Maunder argues that there has been a very significant tradition of community-based theatre in Aotearoa/New Zealand, yet this work has often been silenced, underfunded and not given the respect and attention it deserves. He acknowledges the link between 1970s physically-based companies inspired by Jacques Le Coq and first experiments in community-based theatre such as Edmond’s Town and Country Players. Extracts from the author’s interviews with artists throughout the country add colour and detail to the narrative. The book puts the spotlight on a wide range of community-based companies including Talking House, founded by Simon O’Connor in Dunedin; Massive Theatre in Auckland, led by Sam Scott; the work of Tony McCaffrey and Elizabeth O’Connor with people with disabilities in Christchurch; and Auckland City Council’s ‘Our Street’ project directed by Justine Simei-Barton. The work of these inspiring companies and artistic leaders has not been documented before, and therefore Rebellious Mirrors is an invaluable resource for future students and scholars in New Zealand theatre studies.
The book makes an original contribution to the writing of Māori theatre history by exploring the links between tikanga Māori and community-based theatre practice, highlighting indigenous practices that are unique to Aotearoa/New Zealand. Maunder highlights the importance of companies like Te Ika a Māui Players, founded by writer Rowley Habib, and actor/director Jim Moriarty’s Te Rakau Hua O Te Wao Tapu. He explores the considerable contribution made by Taki Rua Productions’ te reo Māori marae tours, and how the community-based approach has manifested in main-bill Taki Rua work such as Strange Resting Places (2007).
There are too many artists and companies covered to list here, proving the central point that community-based theatre practice is widespread, often reaching much broader audience demographics than mainstream theatre productions. Given the thorough geographical spread of Maunder’s research and interviews, however, there are a few notable omissions. These include Warwick Broadhead’s spectacular outdoor community plays, the work of Miranda Harcourt and Stuart McKenzie in prisons, Jade Eriksen’s productions with migrants and refugees in Wellington, and Angie Farrow’s large-scale community plays in Palmerston North. Despite such oversights, Maunder provides ample evidence to support his argument as to the diversity and value of theatre that acts for positive change in communities.
An excellent, concise summary of political and economic changes in New Zealand in the 1980s demonstrates how these have created difficulties for the sustainability of community-based theatre, with neo-liberalist ideology favouring commercially driven and ‘high art’ artistic ventures, undervaluing community and socially aware arts practices. A chapter on arts funding demonstrates that a new emphasis on ‘creative industries’ (the economic benefits of the arts) has been antithetical to the principles of community-based theatre and damaging to funding structures. The comparison of arts funding statistics between 1993 and 2006 provides strong evidence that in recent years the community sector has lost out to the mainstream.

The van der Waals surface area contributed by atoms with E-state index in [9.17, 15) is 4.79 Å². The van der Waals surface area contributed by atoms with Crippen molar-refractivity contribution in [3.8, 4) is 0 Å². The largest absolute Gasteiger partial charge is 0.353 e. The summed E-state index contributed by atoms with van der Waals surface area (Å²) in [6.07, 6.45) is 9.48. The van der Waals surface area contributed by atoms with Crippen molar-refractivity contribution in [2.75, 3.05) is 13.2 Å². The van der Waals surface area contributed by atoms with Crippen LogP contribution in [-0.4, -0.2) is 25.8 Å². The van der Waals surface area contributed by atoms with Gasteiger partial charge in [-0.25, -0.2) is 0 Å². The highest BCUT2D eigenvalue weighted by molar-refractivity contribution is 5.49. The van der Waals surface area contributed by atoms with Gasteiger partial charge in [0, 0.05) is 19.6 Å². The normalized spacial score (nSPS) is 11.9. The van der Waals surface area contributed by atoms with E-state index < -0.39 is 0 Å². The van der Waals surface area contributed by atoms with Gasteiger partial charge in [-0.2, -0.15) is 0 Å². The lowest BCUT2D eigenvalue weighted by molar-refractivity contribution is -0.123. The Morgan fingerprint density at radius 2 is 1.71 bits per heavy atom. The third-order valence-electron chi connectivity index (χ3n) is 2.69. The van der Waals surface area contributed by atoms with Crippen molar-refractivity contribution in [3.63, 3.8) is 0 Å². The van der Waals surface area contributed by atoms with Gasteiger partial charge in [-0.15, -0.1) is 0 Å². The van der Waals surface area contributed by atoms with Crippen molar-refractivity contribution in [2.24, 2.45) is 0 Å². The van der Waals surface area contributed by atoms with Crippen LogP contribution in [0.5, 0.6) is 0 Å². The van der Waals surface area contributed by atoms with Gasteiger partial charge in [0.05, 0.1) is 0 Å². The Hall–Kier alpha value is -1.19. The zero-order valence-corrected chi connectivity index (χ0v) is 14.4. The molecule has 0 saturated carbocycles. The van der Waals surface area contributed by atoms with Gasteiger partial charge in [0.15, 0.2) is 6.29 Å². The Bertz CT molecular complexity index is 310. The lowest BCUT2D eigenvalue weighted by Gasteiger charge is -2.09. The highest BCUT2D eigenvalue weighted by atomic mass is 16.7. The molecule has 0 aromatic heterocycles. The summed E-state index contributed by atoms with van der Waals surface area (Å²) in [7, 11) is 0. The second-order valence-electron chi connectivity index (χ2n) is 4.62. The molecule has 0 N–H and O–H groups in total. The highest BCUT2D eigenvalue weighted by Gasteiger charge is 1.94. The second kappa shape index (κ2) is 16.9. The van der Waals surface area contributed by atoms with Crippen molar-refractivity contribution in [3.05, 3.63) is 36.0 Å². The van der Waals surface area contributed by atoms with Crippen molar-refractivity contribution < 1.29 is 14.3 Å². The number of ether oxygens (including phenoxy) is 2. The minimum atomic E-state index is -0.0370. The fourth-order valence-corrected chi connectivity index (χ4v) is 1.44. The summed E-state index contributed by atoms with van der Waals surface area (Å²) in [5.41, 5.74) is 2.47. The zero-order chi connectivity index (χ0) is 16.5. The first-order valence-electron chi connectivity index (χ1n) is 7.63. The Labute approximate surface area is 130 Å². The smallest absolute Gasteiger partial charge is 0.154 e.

The book’s origins in a PhD thesis are reflected in a solid theoretical framing, balancing the author’s personal passion with carefully chosen quotes from hard-hitting theorists including Raymond Williams, Theodor Adorno, Jean Baudrillard and Alain Badiou. The theory is not heavy-handed, rather it helps to avoid generalisations, making the arguments specific and authoritative, placing them in the context of international debates.
It is a terrible irony that the university department that supervised this invaluable research is now to be disbanded. Canterbury University’s recent decision to close down their Theatre and Film Studies Department in 2016 severs that institution’s long-standing injection of creative and intellectual adrenalin into Christchurch’s performing arts community. Maunder’s PhD supervisors, Peter Falkenberg and Sharon Mazer, must share some of the credit for this book, and its publication by Canterbury University Press is a symbolic testament to all they have achieved over the last few decades.
Rebellious Mirrors makes a convincing argument for the value of community-based theatre, featuring dynamic, original research into numerous companies that deserve more recognition. Colour photos of key productions and a list of community-based companies and plays add to the book’s usefulness. This is also a catalogue and celebration of Paul Maunder’s lifetime service to the arts, and the study gains more richness because he has been a central player in the development of a broader understanding of the value of theatre to society. The role of community-based theatre in the development of a national theatre tradition has been largely invisible, so the publication of this book is to be celebrated – a substantial statement in acknowledging and promoting this work, as well as a challenge to government and funding authorities to take the community-based sector seriously. Every educational institution, community arts organisation and government minister should snap up a copy, and Rebellious Mirrors will be essential reading for the many interested in the rapidly changing landscape of leftist politics, and in New Zealand’s cultural history.
DAVID O’DONNELL is a theatre director and Associate Professor in Theatre at Victoria University of Wellington. David has directed many premieres of New Zealand plays, most recently Te Karakia by Albert Belz, Heat by Lynda Chanwai-Earle and West End Girls by Ken Duncum. He has published widely on New Zealand and Australian theatre, Māori and Pacific performance and community theatre.